VWRP vs LGGG Global Funds

Been comparing global ETFs to invest long term and I assumed that Vanguard would be the best bet. But after looking in to it I just can’t seem to find any reason why I would go with the Vanguard FTSE all world(VWRP) over L&G Global Equity (LGGG).

The LGGG fund has done slighly better overall, much lower fee at half the cost of the Vanguard fund.
I thought the L&G would have much lower trading volume but it’s higher than Vanguard.

Only issue I can see is VWRP fund size is almost $8billion VS LGGG at $68mil (crazy difference) could affect sell prices in future cancelling out that lower fee potentially?

Maybe the huge red flag is the last one but would be good to hear some thoughts?

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Hi, they are not tracking the same index though - VWRP tracks FTSE and LGGG tracks Solactive. Also, LGGG only has roughly one third of the holdings VWRP has according to Justetf - so VWRP seems to be more diversified.

However, the smaller number of holdings is explained by the fact that Solactive also has a list of exclusions which limit which companies make up the index - this would have a direct effect on how much it costs to run the ETF, methinks.

UN Global Compact Principles can be found here - The Ten Principles | UN Global Compact



That’s great thanks for the info, that’s exactly the sort of response I was hoping for because I prefer to stick with Vanguard funds. It was kind of a ‘change my mind’ question.

Can I ask a silly question, what site did you get the top 2 screenshots from? It seems to have a nice layout to compare funds compared to what I’m doing now.

edit: Sorry just realised it’s Just ETF which you mentioned in your post! :slight_smile:

Also and if I’m not mistaken, LGGG is not completely ‘‘Global’’ as it only includes Developed Markets.
VWRP includes both Developed and Emerging Markets in its tracker.

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have a look at 2 others which are a bit cheaper.
SSAC is blackrocks ishares offering.
FWRG is still young as an etf but doing great.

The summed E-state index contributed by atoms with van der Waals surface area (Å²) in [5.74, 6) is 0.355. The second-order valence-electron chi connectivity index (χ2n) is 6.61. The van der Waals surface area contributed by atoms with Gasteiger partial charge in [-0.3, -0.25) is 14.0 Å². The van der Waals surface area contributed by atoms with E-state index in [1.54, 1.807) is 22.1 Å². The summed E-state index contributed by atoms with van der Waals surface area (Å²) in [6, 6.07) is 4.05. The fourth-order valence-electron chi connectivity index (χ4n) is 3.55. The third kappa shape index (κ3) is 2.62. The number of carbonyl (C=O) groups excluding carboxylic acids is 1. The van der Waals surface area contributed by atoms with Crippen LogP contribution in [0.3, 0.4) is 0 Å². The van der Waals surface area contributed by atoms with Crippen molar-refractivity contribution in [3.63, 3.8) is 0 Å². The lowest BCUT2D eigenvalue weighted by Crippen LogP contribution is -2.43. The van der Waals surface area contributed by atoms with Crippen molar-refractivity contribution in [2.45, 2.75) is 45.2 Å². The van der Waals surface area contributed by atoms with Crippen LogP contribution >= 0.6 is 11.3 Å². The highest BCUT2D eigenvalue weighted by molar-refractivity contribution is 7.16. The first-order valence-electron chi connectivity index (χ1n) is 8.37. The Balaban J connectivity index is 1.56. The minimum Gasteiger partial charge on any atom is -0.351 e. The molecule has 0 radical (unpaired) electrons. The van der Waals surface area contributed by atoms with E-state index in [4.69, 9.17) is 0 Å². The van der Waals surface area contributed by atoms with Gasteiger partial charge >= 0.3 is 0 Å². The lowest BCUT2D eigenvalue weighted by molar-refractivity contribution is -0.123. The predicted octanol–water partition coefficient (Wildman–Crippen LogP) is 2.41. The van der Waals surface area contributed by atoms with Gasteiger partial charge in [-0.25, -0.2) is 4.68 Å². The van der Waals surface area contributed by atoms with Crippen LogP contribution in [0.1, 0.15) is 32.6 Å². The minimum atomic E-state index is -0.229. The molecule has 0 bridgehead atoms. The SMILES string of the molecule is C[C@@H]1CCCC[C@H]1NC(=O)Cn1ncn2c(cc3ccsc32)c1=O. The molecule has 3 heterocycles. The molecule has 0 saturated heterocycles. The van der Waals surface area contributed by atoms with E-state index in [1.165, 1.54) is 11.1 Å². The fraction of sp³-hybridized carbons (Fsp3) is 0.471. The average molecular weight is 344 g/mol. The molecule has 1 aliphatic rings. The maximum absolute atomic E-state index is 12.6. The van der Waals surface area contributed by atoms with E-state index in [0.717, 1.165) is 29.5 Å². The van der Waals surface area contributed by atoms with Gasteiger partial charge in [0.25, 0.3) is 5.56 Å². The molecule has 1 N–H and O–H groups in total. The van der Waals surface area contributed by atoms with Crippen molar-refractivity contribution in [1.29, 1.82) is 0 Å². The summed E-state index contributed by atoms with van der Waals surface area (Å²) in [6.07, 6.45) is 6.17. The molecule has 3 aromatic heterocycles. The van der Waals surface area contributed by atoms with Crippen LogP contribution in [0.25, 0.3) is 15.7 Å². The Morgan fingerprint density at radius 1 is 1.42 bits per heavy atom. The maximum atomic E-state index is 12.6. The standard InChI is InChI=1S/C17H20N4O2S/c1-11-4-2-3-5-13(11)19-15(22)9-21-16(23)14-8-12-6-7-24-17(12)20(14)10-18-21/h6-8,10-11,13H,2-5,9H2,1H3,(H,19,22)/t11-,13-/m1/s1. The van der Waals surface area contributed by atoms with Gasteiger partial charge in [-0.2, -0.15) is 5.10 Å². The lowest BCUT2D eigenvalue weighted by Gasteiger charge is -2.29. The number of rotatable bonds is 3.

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I have a GIA portfolio with FWRG and it’s done well against other pots. I’m trying to decide between FWRG and VWRP for my next tax year ISA pot….


Well, they say bigger funds are a safer bet.
I wouldn’t go near VWRP either.
FWIW In preference I chose

iShares Edge MSCI World Quality Factor IWFQ
iShares MSCI World IGWD
iShares Edge MSCI World Momentum Factor IWFM

Those are just my choices though.

I use Just ETF (free) to look at comparative risk, fund size and to see graphs of their performance.
Their fee is a little higher, but if you look at their performance they leave ETFs like VWRP in the shade by a very large margin. I’m talking over years here.

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Hi everyone, :slightly_smiling_face: :wave:
Looking at the above mentioned ETF’s… I think you need to make sure that you’re actually comparing like-for-like.

These are the 6 ETF’s mentioned - all data from Justetf as of 27/02/2024.

Out of 6 ETF’s - only 2 track the same index - Invesco and Vanguard - both in yellow.
Out of 6 ETF’s - only 3 track both Developed Markets and Emerging Market - all 3 in orange.

But… that’s what the ability to set up multiple portfolios within the same ISA comes in handy. Set up 6 portfolios, one for each ETF, put £100 into each portfolio and then just let it “run” and see what happens. :microscope:

Maybe add the same amount of money on a monthly bases to all portfolios at the same time so that everything stays nicely comparable and watch it a bit more.

Happy investing! :wave:


I’m not sure why you’d set up multiple portfolios rather than just sticking them all in one - I guess if some of them distribute dividends then

But you’re broadly right Pinch. Past performance is a poor guide to the future - people should make their own assessments about what is likely to do well in the future (emerging vs developed, quality vs momentum vs general) and choose a fund accordingly.